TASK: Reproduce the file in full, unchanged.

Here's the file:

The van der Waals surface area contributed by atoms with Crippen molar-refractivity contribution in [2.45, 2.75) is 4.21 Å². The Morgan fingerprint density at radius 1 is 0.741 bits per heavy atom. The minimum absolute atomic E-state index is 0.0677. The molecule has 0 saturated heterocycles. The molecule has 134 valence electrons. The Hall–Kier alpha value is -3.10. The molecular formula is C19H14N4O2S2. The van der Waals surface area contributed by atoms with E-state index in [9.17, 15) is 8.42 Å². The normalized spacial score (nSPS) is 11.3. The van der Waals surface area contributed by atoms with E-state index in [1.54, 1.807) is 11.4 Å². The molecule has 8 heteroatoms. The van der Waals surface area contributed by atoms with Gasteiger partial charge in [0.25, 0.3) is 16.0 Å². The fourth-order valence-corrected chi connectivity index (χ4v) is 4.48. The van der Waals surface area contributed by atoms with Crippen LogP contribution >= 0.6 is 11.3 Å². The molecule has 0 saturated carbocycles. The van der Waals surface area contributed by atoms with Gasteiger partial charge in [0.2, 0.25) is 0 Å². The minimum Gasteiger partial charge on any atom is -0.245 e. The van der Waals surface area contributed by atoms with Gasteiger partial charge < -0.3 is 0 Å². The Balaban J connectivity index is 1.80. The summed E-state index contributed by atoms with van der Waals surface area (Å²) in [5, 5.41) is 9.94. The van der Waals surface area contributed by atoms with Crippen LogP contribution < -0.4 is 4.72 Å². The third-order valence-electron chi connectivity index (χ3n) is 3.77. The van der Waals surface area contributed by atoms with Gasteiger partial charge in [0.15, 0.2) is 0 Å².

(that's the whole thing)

The van der Waals surface area contributed by atoms with Crippen molar-refractivity contribution in [2.45, 2.75) is 4.21 Å². The Morgan fingerprint density at radius 1 is 0.741 bits per heavy atom. The minimum absolute atomic E-state index is 0.0677. The molecule has 0 saturated heterocycles. The molecule has 134 valence electrons. The Hall–Kier alpha value is -3.10. The molecular formula is C19H14N4O2S2. The van der Waals surface area contributed by atoms with E-state index in [9.17, 15) is 8.42 Å². The normalized spacial score (nSPS) is 11.3. The van der Waals surface area contributed by atoms with E-state index in [1.54, 1.807) is 11.4 Å². The molecule has 8 heteroatoms. The van der Waals surface area contributed by atoms with Gasteiger partial charge in [0.25, 0.3) is 16.0 Å². The fourth-order valence-corrected chi connectivity index (χ4v) is 4.48. The van der Waals surface area contributed by atoms with Crippen LogP contribution >= 0.6 is 11.3 Å². The molecule has 0 saturated carbocycles. The van der Waals surface area contributed by atoms with Gasteiger partial charge in [0.2, 0.25) is 0 Å². The minimum Gasteiger partial charge on any atom is -0.245 e. The van der Waals surface area contributed by atoms with Gasteiger partial charge < -0.3 is 0 Å². The Balaban J connectivity index is 1.80. The summed E-state index contributed by atoms with van der Waals surface area (Å²) in [5, 5.41) is 9.94. The van der Waals surface area contributed by atoms with Crippen LogP contribution < -0.4 is 4.72 Å². The third-order valence-electron chi connectivity index (χ3n) is 3.77. The van der Waals surface area contributed by atoms with Gasteiger partial charge in [0.15, 0.2) is 0 Å².